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Cost policies


We recommend using the new Centralized cost policies feature instead.

Cost policies enable DevOps and FinOps teams to help engineers to take action around cloud costs. Policies are usually written by centralized teams so they can send advice or set guardrails for all engineering teams. Policies are checked in CI/CD and trigger when pre-defined conditions are hit.


Infracost policies enable centralized teams, who are often helping others with cloud costs, to:

  • Provide advice before resources are launched: "Whilst you're changing this EC2 instances, consider changing its GP2 volume type to GP3 as it's cheaper and offers better performance".
  • Setup guardrails: "This change puts the monthly costs above $10K, which is the budget for this product. Consider asking the team lead to review it".
  • Prevent human error: "This change is blocked as it increases monthly costs by more than $100K!".

Infracost is often used in addition to budget alerts and cost management reports to provide an addition layer of communication and protection in CI/CD. Engineers often find it distracting, and time-consuming to retro fix infrastructure after something has gone to production, thus it's better to help them earlier as part of their workflow.

Usage options

Infracost supports Open Policy Agent policies out of the box. If you're new to policy-as-code, we recommend this option as Infracost has native support for it. However, since the Infracost CLI can output JSON, it can also be integrated with HashiCorp Sentinel and other policy checking tools such as Conftest.

If you need help writing policy code, please join our community Slack channel, we'll help you very quickly 😄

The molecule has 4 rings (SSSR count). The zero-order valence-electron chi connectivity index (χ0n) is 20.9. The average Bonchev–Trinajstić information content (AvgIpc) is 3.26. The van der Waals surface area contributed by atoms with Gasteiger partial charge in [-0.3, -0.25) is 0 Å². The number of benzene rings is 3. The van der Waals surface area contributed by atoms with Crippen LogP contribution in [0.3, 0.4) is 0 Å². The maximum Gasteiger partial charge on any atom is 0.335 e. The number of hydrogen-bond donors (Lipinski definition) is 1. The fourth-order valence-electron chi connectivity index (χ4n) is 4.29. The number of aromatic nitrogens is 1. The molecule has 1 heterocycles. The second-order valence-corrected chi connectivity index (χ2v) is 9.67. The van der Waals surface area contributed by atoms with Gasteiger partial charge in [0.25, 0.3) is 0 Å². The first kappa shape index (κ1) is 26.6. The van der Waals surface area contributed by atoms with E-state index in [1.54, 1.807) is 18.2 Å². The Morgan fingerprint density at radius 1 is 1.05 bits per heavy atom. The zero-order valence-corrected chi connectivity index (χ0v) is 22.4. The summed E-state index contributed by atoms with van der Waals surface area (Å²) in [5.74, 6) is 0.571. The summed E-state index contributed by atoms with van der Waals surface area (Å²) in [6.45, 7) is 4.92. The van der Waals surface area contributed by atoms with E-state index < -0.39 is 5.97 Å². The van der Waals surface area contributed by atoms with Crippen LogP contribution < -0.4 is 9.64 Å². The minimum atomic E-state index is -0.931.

Option 1: Open Policy Agent (OPA)

The infracost comment command has native support for OPA. By the end of this quick start guide, you'll be able to see passing/failing policies in Infracost pull request comments (shown below) without having to install anything else.

You write the policy logic and the message that is shown, e.g. "talk to John in FinOps for advice". You can block pull requests from being merged by configuring your source control system to deny merges if a CI/CD task fails.

Example cost policy failing in GitHub Actions

Cost policy basics

Policy files are written in OPA's native query language, Rego. Infracost leverages Rego to enable you to write flexible and powerful cost policies defined through rules. Rules dictate what checks infrastructure changes must pass before being merged. Rules are defined in text files as such:

package infracost # You must specify infracost as the Rego package name

# Each file can have a number of "deny" rules that must return an "out" object
# with keys "msg" & "failed". You can write as many "deny[out]" rule sets as you wish.
# You can read more about rule definitions in Rego here:
deny[out] {
# maxDiff defines the threshold that you require the cost estimate to be below
maxDiff = 5000.0